LaTeX/Boxes

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LaTeX builds up its pages by pushing around boxes. At first, each letter is a little box, which is then glued to other letters to form words. These are again glued to other words, but with special glue, which is elastic so that a series of words can be squeezed or stretched as to exactly fill a line on the page.

Admittedly, this is a very simplistic description of what really happens, but the point is that TeX operates with glue and boxes. Letters are not the only things that can be boxes. One can put virtually everything into a box, including other boxes. Each box will then be handled by LaTeX as if it were a single letter.

The past chapters have already dealt with some boxes, although they weren't described as such. The tabular environment and the \includegraphics, for example, both produce a box. This means that one can easily arrange two tables or images side by side. You just have to make sure that their combined width is not larger than the \textwidth. A general overview about different box commands can be found here: http://www.personal.ceu.hu/tex/spacebox.htm .

TeX character boxes

TeX characters are stored in boxes like every printed element. Boxes have three dimensional properties:

• The height is the length between the baseline and the top of the box.
• The depth is the length between the baseline and the bottom of the box.
• The width is the width of the box.

makebox and mbox

While \parbox packs up a whole paragraph doing line breaking and everything, there is also a class of boxing commands that operates only on horizontally aligned material. We already know one of them; it’s called \mbox. It simply packs up a series of boxes into another one, and can be used to prevent LaTeX from breaking two words. (See Hyphenation.) As you can put boxes inside boxes, these horizontal box packers give you ultimate flexibility.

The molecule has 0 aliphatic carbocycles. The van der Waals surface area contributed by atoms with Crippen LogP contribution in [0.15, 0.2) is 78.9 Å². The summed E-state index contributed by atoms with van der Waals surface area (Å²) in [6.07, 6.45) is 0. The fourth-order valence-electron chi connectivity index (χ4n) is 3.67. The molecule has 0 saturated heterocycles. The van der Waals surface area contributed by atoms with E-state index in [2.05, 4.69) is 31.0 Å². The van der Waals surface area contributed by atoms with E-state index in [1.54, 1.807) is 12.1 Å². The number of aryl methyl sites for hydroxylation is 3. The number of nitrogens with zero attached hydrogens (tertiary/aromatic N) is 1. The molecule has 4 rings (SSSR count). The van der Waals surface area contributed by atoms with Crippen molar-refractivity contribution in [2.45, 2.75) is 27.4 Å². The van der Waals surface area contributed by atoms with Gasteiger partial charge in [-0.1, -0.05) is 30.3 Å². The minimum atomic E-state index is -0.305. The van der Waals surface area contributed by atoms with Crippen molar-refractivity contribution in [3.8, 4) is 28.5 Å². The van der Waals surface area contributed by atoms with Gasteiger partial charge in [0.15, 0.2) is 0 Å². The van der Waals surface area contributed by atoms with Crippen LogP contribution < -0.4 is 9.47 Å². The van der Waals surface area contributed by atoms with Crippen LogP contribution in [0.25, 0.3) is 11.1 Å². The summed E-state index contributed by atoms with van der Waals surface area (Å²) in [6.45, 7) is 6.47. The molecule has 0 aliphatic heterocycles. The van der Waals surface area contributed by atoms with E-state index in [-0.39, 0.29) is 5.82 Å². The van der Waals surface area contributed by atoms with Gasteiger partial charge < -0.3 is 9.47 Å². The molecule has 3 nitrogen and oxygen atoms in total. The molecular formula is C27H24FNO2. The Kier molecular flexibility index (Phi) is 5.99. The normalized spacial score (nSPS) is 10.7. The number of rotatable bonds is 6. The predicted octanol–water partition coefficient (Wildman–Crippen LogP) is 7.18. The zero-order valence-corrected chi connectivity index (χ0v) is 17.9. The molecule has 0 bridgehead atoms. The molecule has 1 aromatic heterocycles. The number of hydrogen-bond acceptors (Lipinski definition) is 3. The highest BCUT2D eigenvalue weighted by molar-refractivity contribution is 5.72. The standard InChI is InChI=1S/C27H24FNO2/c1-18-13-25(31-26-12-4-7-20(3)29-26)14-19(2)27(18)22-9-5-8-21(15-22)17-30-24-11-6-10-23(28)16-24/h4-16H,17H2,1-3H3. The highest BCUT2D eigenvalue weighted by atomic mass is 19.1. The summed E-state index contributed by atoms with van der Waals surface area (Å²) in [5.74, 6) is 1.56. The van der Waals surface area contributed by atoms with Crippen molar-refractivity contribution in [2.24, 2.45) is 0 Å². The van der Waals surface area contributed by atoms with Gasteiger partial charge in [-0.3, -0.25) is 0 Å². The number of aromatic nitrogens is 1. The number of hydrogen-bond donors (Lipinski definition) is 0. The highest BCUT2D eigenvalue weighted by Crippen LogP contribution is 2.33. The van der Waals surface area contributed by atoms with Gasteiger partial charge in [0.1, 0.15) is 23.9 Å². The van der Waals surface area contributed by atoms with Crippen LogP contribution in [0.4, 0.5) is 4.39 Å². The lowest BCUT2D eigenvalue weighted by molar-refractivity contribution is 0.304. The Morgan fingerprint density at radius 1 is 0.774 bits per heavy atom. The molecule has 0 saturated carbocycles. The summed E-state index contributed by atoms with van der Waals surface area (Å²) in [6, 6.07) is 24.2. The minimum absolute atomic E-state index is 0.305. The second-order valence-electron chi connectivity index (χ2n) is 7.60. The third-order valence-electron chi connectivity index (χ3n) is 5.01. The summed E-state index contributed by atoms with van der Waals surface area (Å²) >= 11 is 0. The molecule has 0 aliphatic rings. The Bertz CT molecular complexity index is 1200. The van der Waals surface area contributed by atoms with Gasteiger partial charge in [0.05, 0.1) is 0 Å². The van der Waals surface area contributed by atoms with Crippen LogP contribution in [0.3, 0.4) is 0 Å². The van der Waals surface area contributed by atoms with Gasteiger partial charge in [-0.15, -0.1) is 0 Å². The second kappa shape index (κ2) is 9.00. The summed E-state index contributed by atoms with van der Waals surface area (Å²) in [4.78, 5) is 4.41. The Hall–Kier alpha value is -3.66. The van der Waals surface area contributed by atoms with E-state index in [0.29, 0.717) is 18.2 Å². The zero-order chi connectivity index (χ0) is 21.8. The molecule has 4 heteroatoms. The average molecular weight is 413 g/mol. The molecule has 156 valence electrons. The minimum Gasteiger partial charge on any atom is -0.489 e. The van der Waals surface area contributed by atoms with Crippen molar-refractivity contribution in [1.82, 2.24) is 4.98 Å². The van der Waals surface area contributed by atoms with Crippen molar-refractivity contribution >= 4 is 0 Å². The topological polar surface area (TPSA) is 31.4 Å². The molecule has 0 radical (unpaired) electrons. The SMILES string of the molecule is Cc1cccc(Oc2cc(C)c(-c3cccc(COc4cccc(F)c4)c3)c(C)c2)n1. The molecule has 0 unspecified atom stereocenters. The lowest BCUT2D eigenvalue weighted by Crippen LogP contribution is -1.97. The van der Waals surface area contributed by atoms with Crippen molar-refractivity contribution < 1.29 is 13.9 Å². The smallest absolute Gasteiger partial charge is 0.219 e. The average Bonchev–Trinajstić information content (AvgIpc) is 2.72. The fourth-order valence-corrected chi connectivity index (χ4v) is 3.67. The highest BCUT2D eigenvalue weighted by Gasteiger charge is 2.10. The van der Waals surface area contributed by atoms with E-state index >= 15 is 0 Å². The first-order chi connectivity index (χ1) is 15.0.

\mbox{text} \makebox[width][pos]{text} 

width defines the width of the resulting box as seen from the outside. This means it can be smaller than the material inside the box. You can even set the width to 0pt so that the text inside the box will be typeset without influencing the surrounding boxes. Besides the length expressions, you can also use \width, \height, \depth and \totalheight in the width parameter. They are set from values obtained by measuring the typeset text.

The pos parameter takes a one letter value: center, flushleft, flushright, or spread the text to fill the box.

 \makebox[0pt]{Some text} over this text \makebox[15ex][s]{Censored text}\hspace{-15ex}\makebox[15ex][s]{X X X X X} Text \makebox[2\width][r]{running away} 

framebox

The command \framebox works exactly the same as \makebox, but it draws a box around the text.

 \fbox{text} \framebox[width][pos]{text} 

The following example shows you some things you could do with the \makebox and \framebox commands:

 \makebox[\textwidth]{c e n t r a l} \par \makebox[\textwidth][s]{s p r e a d} \par \framebox[1.1\width]{Guess I’m framed now!} \par \framebox[0.8\width][r]{Bummer, I am too wide} \par \framebox[1cm][l]{never mind, so am I} Can you read this? 

You can tweak the following frame lengths.

• \fboxsep: the distance between the frame and the content.
• \fboxrule: the thickness of the rule.

This prints a thick and more distant frame:

 \setlength{\fboxsep}{10pt} \setlength{\fboxrule}{5pt} \fbox{A frame.} 

This shows the box frame of a letter.

 \setlength{\fboxsep}{0pt} \fbox{A} 

framed

An alternative to these approaches is the usage of the framed environment (you will need to include the framed package to use it). This provides an easy way to box a paragraph within a document: